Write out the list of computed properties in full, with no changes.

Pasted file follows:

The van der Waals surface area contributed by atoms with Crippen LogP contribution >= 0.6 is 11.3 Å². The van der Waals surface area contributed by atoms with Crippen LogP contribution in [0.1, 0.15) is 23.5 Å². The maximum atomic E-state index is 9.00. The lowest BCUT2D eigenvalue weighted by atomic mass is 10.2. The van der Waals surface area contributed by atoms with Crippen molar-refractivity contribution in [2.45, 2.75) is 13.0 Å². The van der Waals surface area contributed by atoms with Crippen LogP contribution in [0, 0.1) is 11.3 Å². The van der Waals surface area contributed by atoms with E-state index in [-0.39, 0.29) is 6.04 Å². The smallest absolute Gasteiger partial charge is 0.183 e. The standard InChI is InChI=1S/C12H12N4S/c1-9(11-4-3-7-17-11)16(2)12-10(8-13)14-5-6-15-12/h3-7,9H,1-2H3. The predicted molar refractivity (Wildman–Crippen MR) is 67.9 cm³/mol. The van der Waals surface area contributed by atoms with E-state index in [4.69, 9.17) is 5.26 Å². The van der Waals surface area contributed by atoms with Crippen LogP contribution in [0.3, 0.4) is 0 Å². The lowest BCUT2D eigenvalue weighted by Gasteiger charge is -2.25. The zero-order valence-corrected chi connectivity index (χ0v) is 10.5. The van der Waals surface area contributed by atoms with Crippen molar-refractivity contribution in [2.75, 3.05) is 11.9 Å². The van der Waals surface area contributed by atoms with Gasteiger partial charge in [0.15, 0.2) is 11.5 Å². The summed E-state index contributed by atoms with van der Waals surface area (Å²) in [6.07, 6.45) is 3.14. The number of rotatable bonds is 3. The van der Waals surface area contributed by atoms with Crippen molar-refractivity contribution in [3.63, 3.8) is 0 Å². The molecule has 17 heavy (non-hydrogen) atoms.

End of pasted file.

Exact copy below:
The van der Waals surface area contributed by atoms with Crippen LogP contribution >= 0.6 is 11.3 Å². The van der Waals surface area contributed by atoms with Crippen LogP contribution in [0.1, 0.15) is 23.5 Å². The maximum atomic E-state index is 9.00. The lowest BCUT2D eigenvalue weighted by atomic mass is 10.2. The van der Waals surface area contributed by atoms with Crippen molar-refractivity contribution in [2.45, 2.75) is 13.0 Å². The van der Waals surface area contributed by atoms with Crippen LogP contribution in [0, 0.1) is 11.3 Å². The van der Waals surface area contributed by atoms with E-state index in [-0.39, 0.29) is 6.04 Å². The smallest absolute Gasteiger partial charge is 0.183 e. The standard InChI is InChI=1S/C12H12N4S/c1-9(11-4-3-7-17-11)16(2)12-10(8-13)14-5-6-15-12/h3-7,9H,1-2H3. The predicted molar refractivity (Wildman–Crippen MR) is 67.9 cm³/mol. The van der Waals surface area contributed by atoms with E-state index in [4.69, 9.17) is 5.26 Å². The van der Waals surface area contributed by atoms with Crippen LogP contribution in [0.3, 0.4) is 0 Å². The lowest BCUT2D eigenvalue weighted by Gasteiger charge is -2.25. The zero-order valence-corrected chi connectivity index (χ0v) is 10.5. The van der Waals surface area contributed by atoms with Crippen molar-refractivity contribution in [2.75, 3.05) is 11.9 Å². The van der Waals surface area contributed by atoms with Gasteiger partial charge in [0.15, 0.2) is 11.5 Å². The summed E-state index contributed by atoms with van der Waals surface area (Å²) in [6.07, 6.45) is 3.14. The number of rotatable bonds is 3. The van der Waals surface area contributed by atoms with Crippen molar-refractivity contribution in [3.63, 3.8) is 0 Å². The molecule has 17 heavy (non-hydrogen) atoms.